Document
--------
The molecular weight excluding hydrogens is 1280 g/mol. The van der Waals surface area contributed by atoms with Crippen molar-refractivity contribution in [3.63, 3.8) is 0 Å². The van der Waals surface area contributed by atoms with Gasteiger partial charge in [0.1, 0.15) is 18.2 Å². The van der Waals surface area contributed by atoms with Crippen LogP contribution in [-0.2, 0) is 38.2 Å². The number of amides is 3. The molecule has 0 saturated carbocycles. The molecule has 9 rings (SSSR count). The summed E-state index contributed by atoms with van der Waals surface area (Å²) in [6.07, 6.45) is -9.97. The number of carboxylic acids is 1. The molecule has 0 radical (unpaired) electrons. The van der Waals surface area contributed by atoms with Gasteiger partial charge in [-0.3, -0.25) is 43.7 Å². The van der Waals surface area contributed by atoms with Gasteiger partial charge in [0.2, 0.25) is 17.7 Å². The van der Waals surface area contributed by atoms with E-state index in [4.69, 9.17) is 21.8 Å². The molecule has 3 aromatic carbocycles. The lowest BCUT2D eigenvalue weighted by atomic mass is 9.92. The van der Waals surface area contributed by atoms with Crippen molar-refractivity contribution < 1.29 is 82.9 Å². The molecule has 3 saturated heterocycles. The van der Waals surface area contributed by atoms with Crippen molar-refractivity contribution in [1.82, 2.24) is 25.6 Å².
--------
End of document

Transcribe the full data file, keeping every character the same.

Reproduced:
The molecular weight excluding hydrogens is 1280 g/mol. The van der Waals surface area contributed by atoms with Crippen molar-refractivity contribution in [3.63, 3.8) is 0 Å². The van der Waals surface area contributed by atoms with Gasteiger partial charge in [0.1, 0.15) is 18.2 Å². The van der Waals surface area contributed by atoms with Crippen LogP contribution in [-0.2, 0) is 38.2 Å². The number of amides is 3. The molecule has 0 saturated carbocycles. The molecule has 9 rings (SSSR count). The summed E-state index contributed by atoms with van der Waals surface area (Å²) in [6.07, 6.45) is -9.97. The number of carboxylic acids is 1. The molecule has 0 radical (unpaired) electrons. The van der Waals surface area contributed by atoms with Gasteiger partial charge in [-0.3, -0.25) is 43.7 Å². The van der Waals surface area contributed by atoms with Gasteiger partial charge in [0.2, 0.25) is 17.7 Å². The van der Waals surface area contributed by atoms with E-state index in [4.69, 9.17) is 21.8 Å². The molecule has 3 aromatic carbocycles. The lowest BCUT2D eigenvalue weighted by atomic mass is 9.92. The van der Waals surface area contributed by atoms with Crippen molar-refractivity contribution < 1.29 is 82.9 Å². The molecule has 3 saturated heterocycles. The van der Waals surface area contributed by atoms with Crippen molar-refractivity contribution in [1.82, 2.24) is 25.6 Å².